Why your agency is destined to fail?
If you google failure rates for digital agencies, you will find various statistics. None are definitive, but a survival rate under 50% after 5 years looks about right.
So why the high attrition rate? Why do so many dreams turn into disappointment? Maybe some agency founders aren’t good enough designers/marketers/consultants or coders.
I have a feeling, completely lacking in evidence and entirely anecdotal, that most failures will be caused, not by a lack of core talent, but by a lack of wider business or commercial knowledge.
What are the things that new Agency founders need to know to get through the early years? Here are my favorites:
At some point when you start hiring people it will become crystal clear why new business is so vital. You have to cover your costs and then some. And you have to do it every month. You have to balance doing the work right now with investing some time with making sure there is enough to next month too.
It’s easier when there are just one or two of you but as your team grows that fixed cost becomes more and more pressing. The work from your initial clients or contacts won’t be enough, and you will need to widen the net for potential new clients. It’s not my area of expertise but I have seen inbound marketing work, I have seen networking work as well as intermediaries and that old favorite, ex clients who are advocates.
Whatever the source, make sure you keep an up-to-date pipeline. If you like spreadsheets I have a pipeline spreadsheet to help you get started – just email me (email@example.com), and I’ll send you a template.
I personally prefer to use close.io but for starting out the the sheets will get the job done
You don’t need to be a qualified accountant to be a success running an Agency. In fact the opposite is probably true, but you do need some insight into what your numbers mean and, more importantly, what they suggest you need to do and how quickly you need to do it.
Understanding finances are vital in life and in business, however you don’t have to be a next warren buffet to understand what are the most vital numbers in your business mean. You need to know you:
- Cost per acquisition
- Cost per show up
- Cost of delivering services
- And many more
This is something that people call “good problem to have”, but they relax and get hit by a sucker punch. You have closed few clients, employed some people and you are planning to surpass Elon Musk in the Forbes list. Paradoxical as it might sound, it is possible to be profitable but be hit but poor cash flow. Kit has to be bought up front and salaries paid monthly but it might be several months before the cash from that healthy growth comes through. Just be (even more) aware of your cash flow and don’t get carried away with your early success. Delayed gratification and a healthy caution will, literally, pay dividends later.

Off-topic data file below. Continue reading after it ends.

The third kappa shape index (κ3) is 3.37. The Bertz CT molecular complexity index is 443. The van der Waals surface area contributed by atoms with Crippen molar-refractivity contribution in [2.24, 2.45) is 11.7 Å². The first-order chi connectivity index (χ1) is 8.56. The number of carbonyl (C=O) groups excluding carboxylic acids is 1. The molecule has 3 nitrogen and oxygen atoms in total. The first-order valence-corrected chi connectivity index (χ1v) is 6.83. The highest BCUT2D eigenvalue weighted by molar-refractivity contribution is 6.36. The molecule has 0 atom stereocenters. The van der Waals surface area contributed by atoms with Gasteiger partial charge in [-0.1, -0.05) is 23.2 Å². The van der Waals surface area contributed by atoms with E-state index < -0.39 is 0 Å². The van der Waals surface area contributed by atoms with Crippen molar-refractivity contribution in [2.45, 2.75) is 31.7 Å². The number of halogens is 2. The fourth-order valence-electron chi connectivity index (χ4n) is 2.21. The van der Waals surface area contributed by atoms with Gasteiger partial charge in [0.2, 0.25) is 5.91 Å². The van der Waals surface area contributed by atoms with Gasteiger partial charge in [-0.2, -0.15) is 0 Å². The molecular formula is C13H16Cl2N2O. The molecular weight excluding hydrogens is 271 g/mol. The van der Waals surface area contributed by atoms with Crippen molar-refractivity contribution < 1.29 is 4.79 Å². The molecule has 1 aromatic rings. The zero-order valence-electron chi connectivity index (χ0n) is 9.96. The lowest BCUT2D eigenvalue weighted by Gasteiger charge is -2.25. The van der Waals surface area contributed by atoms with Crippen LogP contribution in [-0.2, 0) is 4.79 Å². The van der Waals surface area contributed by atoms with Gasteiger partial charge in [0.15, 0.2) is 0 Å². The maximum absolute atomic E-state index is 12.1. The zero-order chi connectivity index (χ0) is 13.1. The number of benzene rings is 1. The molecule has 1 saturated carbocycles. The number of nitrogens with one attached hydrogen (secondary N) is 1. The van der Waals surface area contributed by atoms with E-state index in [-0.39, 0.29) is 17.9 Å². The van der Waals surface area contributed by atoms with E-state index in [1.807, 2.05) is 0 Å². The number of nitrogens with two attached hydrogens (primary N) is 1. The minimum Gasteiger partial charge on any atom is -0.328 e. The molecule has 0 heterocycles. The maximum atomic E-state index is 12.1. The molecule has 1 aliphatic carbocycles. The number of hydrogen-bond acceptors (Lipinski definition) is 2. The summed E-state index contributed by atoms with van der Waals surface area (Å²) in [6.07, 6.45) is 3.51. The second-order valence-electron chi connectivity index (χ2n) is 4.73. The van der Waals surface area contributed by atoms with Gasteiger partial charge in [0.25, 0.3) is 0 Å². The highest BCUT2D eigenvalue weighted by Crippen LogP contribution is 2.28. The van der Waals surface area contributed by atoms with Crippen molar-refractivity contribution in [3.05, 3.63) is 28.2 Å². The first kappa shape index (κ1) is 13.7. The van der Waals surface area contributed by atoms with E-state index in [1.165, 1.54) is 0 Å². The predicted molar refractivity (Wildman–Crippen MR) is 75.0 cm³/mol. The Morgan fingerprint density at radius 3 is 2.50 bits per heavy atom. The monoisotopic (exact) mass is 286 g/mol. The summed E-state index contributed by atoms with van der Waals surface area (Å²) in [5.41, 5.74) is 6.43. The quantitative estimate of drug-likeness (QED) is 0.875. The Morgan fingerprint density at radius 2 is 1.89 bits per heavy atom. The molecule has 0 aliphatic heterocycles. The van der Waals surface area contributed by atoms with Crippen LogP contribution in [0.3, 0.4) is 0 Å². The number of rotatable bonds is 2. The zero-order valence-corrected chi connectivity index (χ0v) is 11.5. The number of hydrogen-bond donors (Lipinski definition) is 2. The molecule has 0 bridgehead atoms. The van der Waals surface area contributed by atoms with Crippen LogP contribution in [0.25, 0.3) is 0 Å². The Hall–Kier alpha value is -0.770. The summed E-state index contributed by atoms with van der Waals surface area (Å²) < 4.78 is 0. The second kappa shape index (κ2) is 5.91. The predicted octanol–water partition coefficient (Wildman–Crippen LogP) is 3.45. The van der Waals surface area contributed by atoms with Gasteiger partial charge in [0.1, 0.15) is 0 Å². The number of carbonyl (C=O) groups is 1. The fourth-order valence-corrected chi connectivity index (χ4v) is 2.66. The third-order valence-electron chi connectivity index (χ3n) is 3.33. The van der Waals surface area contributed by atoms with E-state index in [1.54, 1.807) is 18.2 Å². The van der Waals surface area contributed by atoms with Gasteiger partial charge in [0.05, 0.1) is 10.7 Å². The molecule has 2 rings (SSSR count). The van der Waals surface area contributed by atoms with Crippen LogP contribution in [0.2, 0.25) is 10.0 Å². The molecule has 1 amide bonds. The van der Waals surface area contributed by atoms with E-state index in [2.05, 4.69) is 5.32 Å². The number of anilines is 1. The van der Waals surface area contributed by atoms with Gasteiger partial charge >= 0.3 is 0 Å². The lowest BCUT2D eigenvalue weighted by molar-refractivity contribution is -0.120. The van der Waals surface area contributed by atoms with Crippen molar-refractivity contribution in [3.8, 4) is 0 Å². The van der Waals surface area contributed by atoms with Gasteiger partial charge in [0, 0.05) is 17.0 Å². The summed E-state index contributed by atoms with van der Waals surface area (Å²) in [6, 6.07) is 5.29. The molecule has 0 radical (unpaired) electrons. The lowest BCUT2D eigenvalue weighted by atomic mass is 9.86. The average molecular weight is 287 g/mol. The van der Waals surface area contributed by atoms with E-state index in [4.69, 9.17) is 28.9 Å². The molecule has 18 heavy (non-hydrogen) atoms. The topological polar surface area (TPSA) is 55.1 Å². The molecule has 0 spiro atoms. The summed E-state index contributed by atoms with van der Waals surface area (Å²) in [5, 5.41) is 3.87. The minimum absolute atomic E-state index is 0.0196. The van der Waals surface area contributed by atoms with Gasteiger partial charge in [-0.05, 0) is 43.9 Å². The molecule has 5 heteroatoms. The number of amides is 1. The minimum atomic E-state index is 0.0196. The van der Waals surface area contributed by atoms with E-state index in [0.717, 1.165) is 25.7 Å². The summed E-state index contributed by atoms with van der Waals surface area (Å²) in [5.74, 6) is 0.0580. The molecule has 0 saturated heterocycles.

The best thing to do with a problem is to react quickly. Too often I see Agencies where a potentially fatal crisis has developed where earlier action could have avoided potential disaster.
Part of this is human nature; most founders are optimists who believe things will get better next month. But to make sure this doesn’t happen to your Agency you need to do a couple of things.
First is to make sure you have a robust forecast. Let me repeat this; if you read this and take only one thing away from it is this; make sure you have a robust forecast. By robust I mean only include revenue you know is going to happen. Not what might happen. Not what you think might happen. What you absolutely, 100% for sure, know is happening. The other possible stuff goes into the pipeline. This will make it far, far easier to know when to react.
Secondly make sure you get good, clear and understandable figures from whoever does your numbers. And make sure you get them promptly. Good and early numbers beats perfect and late every single time. Whoever does your figures needs to get them to you promptly – ideally within 5 working days but certainly by 10.
If, for whatever reason, this isn’t possible then it should always be possible to estimate the P&L based on forecast revenue, known salary costs and a pretty good estimate for overheads. It’ll be a little rough but it’ll help react.
Most businesses that fail will fail not because of lack of talent. They will probably fail due to one of the above reasons. The good news is that they are avoidable. A little care and a few well designed spreadsheets should make sure your Agency survives.